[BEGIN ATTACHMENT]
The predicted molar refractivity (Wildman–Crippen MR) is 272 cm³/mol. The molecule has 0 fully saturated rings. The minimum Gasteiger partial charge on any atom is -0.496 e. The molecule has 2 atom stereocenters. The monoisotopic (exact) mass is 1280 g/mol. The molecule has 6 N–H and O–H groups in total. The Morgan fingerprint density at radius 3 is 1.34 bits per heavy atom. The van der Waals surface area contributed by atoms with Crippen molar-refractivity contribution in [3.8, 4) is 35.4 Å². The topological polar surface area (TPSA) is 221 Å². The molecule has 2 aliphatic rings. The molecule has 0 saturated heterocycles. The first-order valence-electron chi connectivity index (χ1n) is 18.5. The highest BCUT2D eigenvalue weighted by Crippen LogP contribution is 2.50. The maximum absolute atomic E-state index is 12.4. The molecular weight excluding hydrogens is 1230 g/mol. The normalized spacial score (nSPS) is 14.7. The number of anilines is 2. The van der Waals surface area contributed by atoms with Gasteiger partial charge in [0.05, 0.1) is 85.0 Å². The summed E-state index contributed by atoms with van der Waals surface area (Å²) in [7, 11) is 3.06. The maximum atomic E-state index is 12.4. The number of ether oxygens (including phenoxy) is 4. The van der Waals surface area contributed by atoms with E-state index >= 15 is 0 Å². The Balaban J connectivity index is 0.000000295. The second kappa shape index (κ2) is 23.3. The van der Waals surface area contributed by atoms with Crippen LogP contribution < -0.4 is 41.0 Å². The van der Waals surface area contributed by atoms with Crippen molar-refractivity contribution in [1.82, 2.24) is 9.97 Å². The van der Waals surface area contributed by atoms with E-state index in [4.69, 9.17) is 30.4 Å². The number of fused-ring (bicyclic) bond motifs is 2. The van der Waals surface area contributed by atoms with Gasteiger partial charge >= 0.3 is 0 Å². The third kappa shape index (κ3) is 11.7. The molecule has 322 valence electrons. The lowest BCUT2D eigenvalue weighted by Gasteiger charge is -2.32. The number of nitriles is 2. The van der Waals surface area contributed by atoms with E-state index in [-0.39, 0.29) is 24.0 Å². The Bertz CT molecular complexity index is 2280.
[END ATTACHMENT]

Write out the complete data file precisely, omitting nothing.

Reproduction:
The predicted molar refractivity (Wildman–Crippen MR) is 272 cm³/mol. The molecule has 0 fully saturated rings. The minimum Gasteiger partial charge on any atom is -0.496 e. The molecule has 2 atom stereocenters. The monoisotopic (exact) mass is 1280 g/mol. The molecule has 6 N–H and O–H groups in total. The Morgan fingerprint density at radius 3 is 1.34 bits per heavy atom. The van der Waals surface area contributed by atoms with Crippen molar-refractivity contribution in [3.8, 4) is 35.4 Å². The topological polar surface area (TPSA) is 221 Å². The molecule has 2 aliphatic rings. The molecule has 0 saturated heterocycles. The first-order valence-electron chi connectivity index (χ1n) is 18.5. The highest BCUT2D eigenvalue weighted by Crippen LogP contribution is 2.50. The maximum absolute atomic E-state index is 12.4. The molecular weight excluding hydrogens is 1230 g/mol. The normalized spacial score (nSPS) is 14.7. The number of anilines is 2. The van der Waals surface area contributed by atoms with Gasteiger partial charge in [0.05, 0.1) is 85.0 Å². The summed E-state index contributed by atoms with van der Waals surface area (Å²) in [7, 11) is 3.06. The maximum atomic E-state index is 12.4. The number of ether oxygens (including phenoxy) is 4. The van der Waals surface area contributed by atoms with E-state index >= 15 is 0 Å². The Balaban J connectivity index is 0.000000295. The second kappa shape index (κ2) is 23.3. The van der Waals surface area contributed by atoms with Crippen LogP contribution < -0.4 is 41.0 Å². The van der Waals surface area contributed by atoms with Crippen molar-refractivity contribution in [1.82, 2.24) is 9.97 Å². The van der Waals surface area contributed by atoms with E-state index in [4.69, 9.17) is 30.4 Å². The number of fused-ring (bicyclic) bond motifs is 2. The van der Waals surface area contributed by atoms with Gasteiger partial charge >= 0.3 is 0 Å². The third kappa shape index (κ3) is 11.7. The molecule has 322 valence electrons. The lowest BCUT2D eigenvalue weighted by Gasteiger charge is -2.32. The number of nitriles is 2. The van der Waals surface area contributed by atoms with E-state index in [-0.39, 0.29) is 24.0 Å². The Bertz CT molecular complexity index is 2280.